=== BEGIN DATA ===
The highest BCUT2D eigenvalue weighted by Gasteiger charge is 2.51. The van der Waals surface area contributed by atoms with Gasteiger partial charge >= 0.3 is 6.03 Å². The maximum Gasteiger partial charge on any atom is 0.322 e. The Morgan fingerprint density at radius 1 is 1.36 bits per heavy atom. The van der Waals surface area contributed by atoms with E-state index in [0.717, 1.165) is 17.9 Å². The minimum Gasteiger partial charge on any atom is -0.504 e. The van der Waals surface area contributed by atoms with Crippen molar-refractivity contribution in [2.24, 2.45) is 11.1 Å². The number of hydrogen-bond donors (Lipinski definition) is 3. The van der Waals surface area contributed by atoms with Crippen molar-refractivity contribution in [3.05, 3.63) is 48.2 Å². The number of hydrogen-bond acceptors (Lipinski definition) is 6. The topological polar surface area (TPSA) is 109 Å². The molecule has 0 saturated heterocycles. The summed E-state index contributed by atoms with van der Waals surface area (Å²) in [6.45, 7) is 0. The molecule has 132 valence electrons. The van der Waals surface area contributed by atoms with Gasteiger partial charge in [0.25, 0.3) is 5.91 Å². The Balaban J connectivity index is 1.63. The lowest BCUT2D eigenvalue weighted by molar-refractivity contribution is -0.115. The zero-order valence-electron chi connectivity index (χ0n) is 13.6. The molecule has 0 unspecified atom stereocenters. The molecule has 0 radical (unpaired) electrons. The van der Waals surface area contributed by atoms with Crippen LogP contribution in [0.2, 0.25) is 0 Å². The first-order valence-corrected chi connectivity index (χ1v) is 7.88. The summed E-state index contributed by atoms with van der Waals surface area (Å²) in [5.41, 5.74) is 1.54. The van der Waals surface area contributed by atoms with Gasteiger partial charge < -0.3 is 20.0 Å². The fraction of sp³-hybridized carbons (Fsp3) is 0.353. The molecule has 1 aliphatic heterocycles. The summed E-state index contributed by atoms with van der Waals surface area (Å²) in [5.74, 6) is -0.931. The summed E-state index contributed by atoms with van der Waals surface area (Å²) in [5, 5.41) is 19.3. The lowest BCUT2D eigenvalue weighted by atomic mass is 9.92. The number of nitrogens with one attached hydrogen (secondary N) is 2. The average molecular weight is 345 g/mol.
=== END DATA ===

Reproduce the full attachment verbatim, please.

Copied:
The highest BCUT2D eigenvalue weighted by Gasteiger charge is 2.51. The van der Waals surface area contributed by atoms with Gasteiger partial charge >= 0.3 is 6.03 Å². The maximum Gasteiger partial charge on any atom is 0.322 e. The Morgan fingerprint density at radius 1 is 1.36 bits per heavy atom. The van der Waals surface area contributed by atoms with E-state index in [0.717, 1.165) is 17.9 Å². The minimum Gasteiger partial charge on any atom is -0.504 e. The van der Waals surface area contributed by atoms with Crippen molar-refractivity contribution in [2.24, 2.45) is 11.1 Å². The number of hydrogen-bond donors (Lipinski definition) is 3. The van der Waals surface area contributed by atoms with Crippen molar-refractivity contribution in [3.05, 3.63) is 48.2 Å². The number of hydrogen-bond acceptors (Lipinski definition) is 6. The topological polar surface area (TPSA) is 109 Å². The molecule has 0 saturated heterocycles. The summed E-state index contributed by atoms with van der Waals surface area (Å²) in [6.45, 7) is 0. The molecule has 132 valence electrons. The van der Waals surface area contributed by atoms with Gasteiger partial charge in [0.25, 0.3) is 5.91 Å². The Balaban J connectivity index is 1.63. The lowest BCUT2D eigenvalue weighted by molar-refractivity contribution is -0.115. The zero-order valence-electron chi connectivity index (χ0n) is 13.6. The molecule has 0 unspecified atom stereocenters. The molecule has 0 radical (unpaired) electrons. The van der Waals surface area contributed by atoms with Crippen LogP contribution in [0.2, 0.25) is 0 Å². The first-order valence-corrected chi connectivity index (χ1v) is 7.88. The summed E-state index contributed by atoms with van der Waals surface area (Å²) in [5.41, 5.74) is 1.54. The van der Waals surface area contributed by atoms with Gasteiger partial charge < -0.3 is 20.0 Å². The fraction of sp³-hybridized carbons (Fsp3) is 0.353. The molecule has 1 aliphatic heterocycles. The summed E-state index contributed by atoms with van der Waals surface area (Å²) in [5.74, 6) is -0.931. The summed E-state index contributed by atoms with van der Waals surface area (Å²) in [5, 5.41) is 19.3. The lowest BCUT2D eigenvalue weighted by atomic mass is 9.92. The number of nitrogens with one attached hydrogen (secondary N) is 2. The average molecular weight is 345 g/mol.